Slater had sought a jury hearing, while Mr Craig wanted judge-alone.

In his judgment, Justice Toogood said Mr Craig believed the question trail to assist the jury decide the issues could run as long as 100 pages and “the time, effort and expertise required to follow it should not reasonably be required of a jury”.

But Slater’s barrister Brian Henry said the case was not nearly as complex given the direction on legal matters was not controversial and the facts fell within a narrow compass.

Justice Toogood disagreed.

“Arising out of the allegations, 50 possibly defamatory meanings are asserted,” he said.

“The factual background to each of the publications is extensive.”

He said it would be unreasonable for a jury to work through the complex legal background of the case and ordered it be heard by a judge alone.

This is of particular interest because the decision was released on the same day that Katz J released her judgment in Jordan Williams v Craig that ruled that the jury award of damages was excessive and would amount to a miscarriage of justice. Katz J outlined a number of issues that the jury had had problems with or ignored despite her summing up alerting the jury to them.

Craig has said that he won’t choose to allow Katz J to decide on damages, so the only options for Williams appears to be to walk away from the case, to appeal, or to go to a new trial.

If it goes to a new trial then Craig may apply for judge-alone there too. Given the problems with the jury in the first trial, and the decision to order judge-alone in Craig v Slater, there may not be a jury second time round.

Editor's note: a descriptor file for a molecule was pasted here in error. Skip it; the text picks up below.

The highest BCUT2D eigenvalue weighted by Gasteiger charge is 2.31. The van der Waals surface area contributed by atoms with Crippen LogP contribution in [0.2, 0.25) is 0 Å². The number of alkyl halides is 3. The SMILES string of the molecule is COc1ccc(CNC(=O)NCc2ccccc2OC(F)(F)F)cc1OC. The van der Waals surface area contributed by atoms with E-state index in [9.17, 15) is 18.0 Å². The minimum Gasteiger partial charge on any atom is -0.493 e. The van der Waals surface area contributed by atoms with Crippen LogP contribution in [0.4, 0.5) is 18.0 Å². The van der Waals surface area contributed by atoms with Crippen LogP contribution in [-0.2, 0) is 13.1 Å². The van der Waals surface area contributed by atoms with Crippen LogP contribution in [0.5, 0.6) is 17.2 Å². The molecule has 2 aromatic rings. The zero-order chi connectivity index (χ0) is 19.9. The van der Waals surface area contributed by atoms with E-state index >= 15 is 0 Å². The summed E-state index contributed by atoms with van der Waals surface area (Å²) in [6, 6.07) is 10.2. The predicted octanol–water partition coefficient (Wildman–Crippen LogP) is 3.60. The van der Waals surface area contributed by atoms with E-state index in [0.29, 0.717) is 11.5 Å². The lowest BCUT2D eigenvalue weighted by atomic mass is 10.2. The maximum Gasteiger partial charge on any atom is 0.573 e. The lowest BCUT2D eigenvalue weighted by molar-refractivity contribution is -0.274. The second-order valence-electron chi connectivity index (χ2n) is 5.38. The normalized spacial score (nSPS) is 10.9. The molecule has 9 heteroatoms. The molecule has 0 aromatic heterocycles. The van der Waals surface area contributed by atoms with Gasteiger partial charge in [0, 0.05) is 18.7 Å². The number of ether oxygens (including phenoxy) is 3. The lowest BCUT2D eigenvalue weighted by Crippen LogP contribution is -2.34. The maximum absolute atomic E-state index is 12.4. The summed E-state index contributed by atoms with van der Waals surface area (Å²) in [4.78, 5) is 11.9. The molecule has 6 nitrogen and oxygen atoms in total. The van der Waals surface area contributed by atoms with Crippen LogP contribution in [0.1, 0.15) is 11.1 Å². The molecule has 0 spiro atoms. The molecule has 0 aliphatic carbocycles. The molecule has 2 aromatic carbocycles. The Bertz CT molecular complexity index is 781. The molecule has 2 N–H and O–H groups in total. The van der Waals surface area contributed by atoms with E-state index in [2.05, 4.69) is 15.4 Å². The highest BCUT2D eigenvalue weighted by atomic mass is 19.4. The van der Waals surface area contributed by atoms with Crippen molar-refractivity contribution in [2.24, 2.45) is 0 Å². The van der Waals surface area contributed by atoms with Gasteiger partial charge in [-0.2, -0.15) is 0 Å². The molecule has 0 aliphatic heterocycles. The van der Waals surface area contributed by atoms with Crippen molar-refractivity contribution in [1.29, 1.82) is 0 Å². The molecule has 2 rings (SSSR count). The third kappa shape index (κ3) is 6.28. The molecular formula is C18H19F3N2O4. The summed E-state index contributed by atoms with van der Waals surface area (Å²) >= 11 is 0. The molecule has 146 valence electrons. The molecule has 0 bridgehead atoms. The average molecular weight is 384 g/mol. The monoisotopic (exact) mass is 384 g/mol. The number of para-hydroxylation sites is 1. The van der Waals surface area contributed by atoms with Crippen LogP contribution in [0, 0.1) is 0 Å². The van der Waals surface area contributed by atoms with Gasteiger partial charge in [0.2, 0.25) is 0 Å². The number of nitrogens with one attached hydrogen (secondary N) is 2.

Williams will need to weight these things up when deciding what to do from here.

Craig’s and Slater’s legal teams are likely to be reassessing their approach to their cases now.

The jury in the defamation case Hagamans v Andrew Little had problems deciding on complex legal questions a week ago, resulting in a hung verdict. That case may also go to a second trial.

In that case the judge referred to the difficulties with dealing with the overlapping responsibilities of judge (on law) and jury (on facts) over deciding on whether qualified privilege could apply (judge’s decision) and whether there were sufficient grounds (ill will will or unfair advantage) for qualified privilege to be removed as a defence.

Judge hands Williams v Craig over to jury

The judge summed up the Jordan Williams versus Colin Craig defamation trial this morning and then handed over to the jury to deliberate for the afternoon. They have now taken a break for the night.

NZ Herald: Judge sums up in Colin Craig defamation trial

Before the jury were sent to decide if Colin Craig defamed Jordan Williams, they were told to decide if the politician was fairly responding to an attack, if he believed what he said was the truth or his honest opinion.

In her summing up of more than three weeks of evidence, Justice Sarah Katz told the 11 jurors the key point of the case was Craig’s motive when he said Williams was dishonest, deceitful and lacked integrity.